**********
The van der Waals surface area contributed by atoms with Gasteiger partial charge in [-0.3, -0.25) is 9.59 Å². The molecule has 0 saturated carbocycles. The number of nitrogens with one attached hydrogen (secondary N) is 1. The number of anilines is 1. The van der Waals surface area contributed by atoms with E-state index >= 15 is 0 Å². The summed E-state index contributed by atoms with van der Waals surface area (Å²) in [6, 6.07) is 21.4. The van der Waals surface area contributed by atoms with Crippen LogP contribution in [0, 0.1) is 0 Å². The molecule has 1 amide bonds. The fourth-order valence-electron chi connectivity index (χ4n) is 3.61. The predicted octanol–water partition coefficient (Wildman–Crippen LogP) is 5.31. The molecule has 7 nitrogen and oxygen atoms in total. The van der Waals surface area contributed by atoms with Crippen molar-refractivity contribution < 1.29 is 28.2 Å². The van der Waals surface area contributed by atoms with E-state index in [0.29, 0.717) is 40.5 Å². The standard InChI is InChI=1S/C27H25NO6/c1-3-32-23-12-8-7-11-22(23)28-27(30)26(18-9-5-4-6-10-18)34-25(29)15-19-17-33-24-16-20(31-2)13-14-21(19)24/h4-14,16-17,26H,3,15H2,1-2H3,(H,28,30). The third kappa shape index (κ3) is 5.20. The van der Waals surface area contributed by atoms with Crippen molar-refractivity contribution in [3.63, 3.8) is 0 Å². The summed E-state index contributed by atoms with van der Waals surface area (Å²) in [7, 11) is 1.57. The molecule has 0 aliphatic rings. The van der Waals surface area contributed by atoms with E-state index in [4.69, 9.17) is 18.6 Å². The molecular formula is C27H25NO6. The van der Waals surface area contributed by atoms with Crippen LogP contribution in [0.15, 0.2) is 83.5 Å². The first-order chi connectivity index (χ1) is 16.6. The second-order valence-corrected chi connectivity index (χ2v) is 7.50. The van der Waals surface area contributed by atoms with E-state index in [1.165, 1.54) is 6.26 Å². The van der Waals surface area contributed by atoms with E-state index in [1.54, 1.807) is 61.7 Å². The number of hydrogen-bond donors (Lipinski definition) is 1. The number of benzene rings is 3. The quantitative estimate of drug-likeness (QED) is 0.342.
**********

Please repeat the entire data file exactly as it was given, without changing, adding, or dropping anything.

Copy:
The van der Waals surface area contributed by atoms with Gasteiger partial charge in [-0.3, -0.25) is 9.59 Å². The molecule has 0 saturated carbocycles. The number of nitrogens with one attached hydrogen (secondary N) is 1. The number of anilines is 1. The van der Waals surface area contributed by atoms with E-state index >= 15 is 0 Å². The summed E-state index contributed by atoms with van der Waals surface area (Å²) in [6, 6.07) is 21.4. The van der Waals surface area contributed by atoms with Crippen LogP contribution in [0, 0.1) is 0 Å². The molecule has 1 amide bonds. The fourth-order valence-electron chi connectivity index (χ4n) is 3.61. The predicted octanol–water partition coefficient (Wildman–Crippen LogP) is 5.31. The molecule has 7 nitrogen and oxygen atoms in total. The van der Waals surface area contributed by atoms with Crippen molar-refractivity contribution < 1.29 is 28.2 Å². The van der Waals surface area contributed by atoms with E-state index in [0.29, 0.717) is 40.5 Å². The standard InChI is InChI=1S/C27H25NO6/c1-3-32-23-12-8-7-11-22(23)28-27(30)26(18-9-5-4-6-10-18)34-25(29)15-19-17-33-24-16-20(31-2)13-14-21(19)24/h4-14,16-17,26H,3,15H2,1-2H3,(H,28,30). The third kappa shape index (κ3) is 5.20. The van der Waals surface area contributed by atoms with Crippen molar-refractivity contribution in [3.63, 3.8) is 0 Å². The summed E-state index contributed by atoms with van der Waals surface area (Å²) in [7, 11) is 1.57. The molecule has 0 aliphatic rings. The van der Waals surface area contributed by atoms with E-state index in [4.69, 9.17) is 18.6 Å². The molecular formula is C27H25NO6. The van der Waals surface area contributed by atoms with Crippen LogP contribution in [0.15, 0.2) is 83.5 Å². The first-order chi connectivity index (χ1) is 16.6. The second-order valence-corrected chi connectivity index (χ2v) is 7.50. The van der Waals surface area contributed by atoms with E-state index in [1.165, 1.54) is 6.26 Å². The van der Waals surface area contributed by atoms with E-state index in [1.54, 1.807) is 61.7 Å². The number of hydrogen-bond donors (Lipinski definition) is 1. The number of benzene rings is 3. The quantitative estimate of drug-likeness (QED) is 0.342.